- Position: full sun or lightly dappled shade
- Soil: moderately fertile, well-drained soil
- Rate of growth: fast-growing
- Flowering period: March
- Flower colour: yellowy-brown male catkins
- Other features: graceful pendant branches and attractive white bark
- Hardiness: fully hardy
Diamond-shaped, bright green leaves hang from graceful, pendant branches. It is a fast-growing tree with white, peeling bark that becomes marked with black, rugged cracks as it gets older. In spring, yellow-brown male catkins appear and in late autumn the foliage turns yellow before falling. It is one of the most widely used birches, grown for its narrow, conical shape and ability to grow in almost all soils and situations.
All the Betulas we supply are single-stemmed, but they can be planted close together to creat a multi-stemmed effect.
- Garden care: Birches dont need much pruning, but you may want to remove any diseased or crossing branches. It is essential that any pruning work is carried out between late summer to mid winter as the sap will 'bleed' heavily at other times. When planting incorporate lots of well-rotted garden compost in the planting and stake well.
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Q:Hello, I was looking at one of your birches the other day and a plant that was listed as 'goes well with' seems to have disappeared. It is a green 'ground cover' plant, which you described as something no garden should be without. I have seen it before and really like it but the name never seems to stick. It is low growing (maybe 30cms at most) quite bushy and brightish green. Grows in a clump, looks good alongside lavender.
Thank youAsked on 5/5/2014 by redpoppy from Sydenham
I am not sure which plant it was that you saw, but I have attached a few links to some of the evergreen plants that are low growing that we have linked with the Betulas.
Liriope muscari 'Monroe White'
or I wonder if you are thinking of the perennial Alchemilla mollis
Hope this helpsAnswered on 5/8/2014 by Anonymous from crocus
Q:I have a Betula which I have allowed to develop feathery twigs and branches around the base of the trunk but now it is affecting the growth of another nearby plant and I would like to cut them back to the trunk. Can you let me know what time of year I can do this as I understand that doing this at the wrong time can kill the tree.Asked on 3/13/2013 by Gardener from South Wales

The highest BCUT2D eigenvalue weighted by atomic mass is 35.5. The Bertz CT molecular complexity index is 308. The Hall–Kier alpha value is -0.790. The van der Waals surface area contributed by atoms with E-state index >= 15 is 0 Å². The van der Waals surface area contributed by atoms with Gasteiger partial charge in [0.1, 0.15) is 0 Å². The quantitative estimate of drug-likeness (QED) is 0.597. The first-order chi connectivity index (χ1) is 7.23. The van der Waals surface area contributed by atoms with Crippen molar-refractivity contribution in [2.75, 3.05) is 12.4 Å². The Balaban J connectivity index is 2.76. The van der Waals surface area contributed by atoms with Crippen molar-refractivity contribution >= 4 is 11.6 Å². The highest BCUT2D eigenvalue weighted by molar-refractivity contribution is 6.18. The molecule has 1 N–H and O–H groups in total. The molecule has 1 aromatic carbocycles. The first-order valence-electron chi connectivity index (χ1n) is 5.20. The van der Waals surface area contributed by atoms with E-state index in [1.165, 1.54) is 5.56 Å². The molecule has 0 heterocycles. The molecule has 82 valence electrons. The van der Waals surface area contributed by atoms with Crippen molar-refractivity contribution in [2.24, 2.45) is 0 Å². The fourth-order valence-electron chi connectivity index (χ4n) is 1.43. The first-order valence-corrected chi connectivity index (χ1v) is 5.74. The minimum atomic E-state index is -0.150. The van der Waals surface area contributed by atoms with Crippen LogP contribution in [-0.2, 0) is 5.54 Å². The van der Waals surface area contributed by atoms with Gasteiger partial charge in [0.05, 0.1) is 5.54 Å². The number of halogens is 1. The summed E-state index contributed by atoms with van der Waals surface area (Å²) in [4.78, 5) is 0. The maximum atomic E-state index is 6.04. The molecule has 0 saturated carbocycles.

birches tend to 'bleed' heavily if cut at the wrong time of the year, so it is important to only prune them when they are completely dormant. The best time to tackle these lower branches then is from autumn to mid-winter. If they are interfering with surrounding plants now, then I would try to tie them up until they can be removed safely.Answered on 3/13/2013 by Helen from Crocus
Q:Fast growing tree for screening
Hi Can you advise me please? I am looking for a tree to break-up the view of the rear of a neighbours' house. Eventual height would be around 15 - 18m. I'd prefer it to be taller rather than very wide spreading. I am thinking about one of your Silver Birch trees as we already have a lovely very large specimen in our garden. My only reservation is that we will need to plant it within a couple of metres of a garden wall and I don't want the roots to become a problem in the future. Not sure what kind of soil we have but we are a mile or so from the coast (Merseyside) so guess slightly sandy! The position is partial sun. Ideally I am looking for something that will have some impact quite quickly i.e. by next summer. Any suggestions? Am I on the right track with a Silver Birch? How much could I expect it to grow within a year? Also, when is the best time for planting? Thanks in advance KateAsked on 10/26/2009 by Kate
A:Hello Kate, Silver birches are lovely, but anything that grows to 15m tall, will produce a substantial root system that may cause damage to footings eventually. This however is usually much less of a problem in sandy soils as it is in heavy clays as the sand will give way to the roots. Most Betulas are fast growing, but how much they grow in a certain year will be determined by a number of factors including the available water, light and nutrients. I hope this helps. Helen Plant DoctorAnswered on 10/26/2009 by Crocus Helpdesk
Q:Are your Birches multi-stemmed?
Could you tell me if your Birch trees are multi-stemmed or single-stemmed?Asked on 8/11/2006 by Gavin
A:We only sell single-stemmed Betulas, but if you want a multi-stemmed effect, you can plant several of these young trees together.Answered on 8/14/2006 by Crocus
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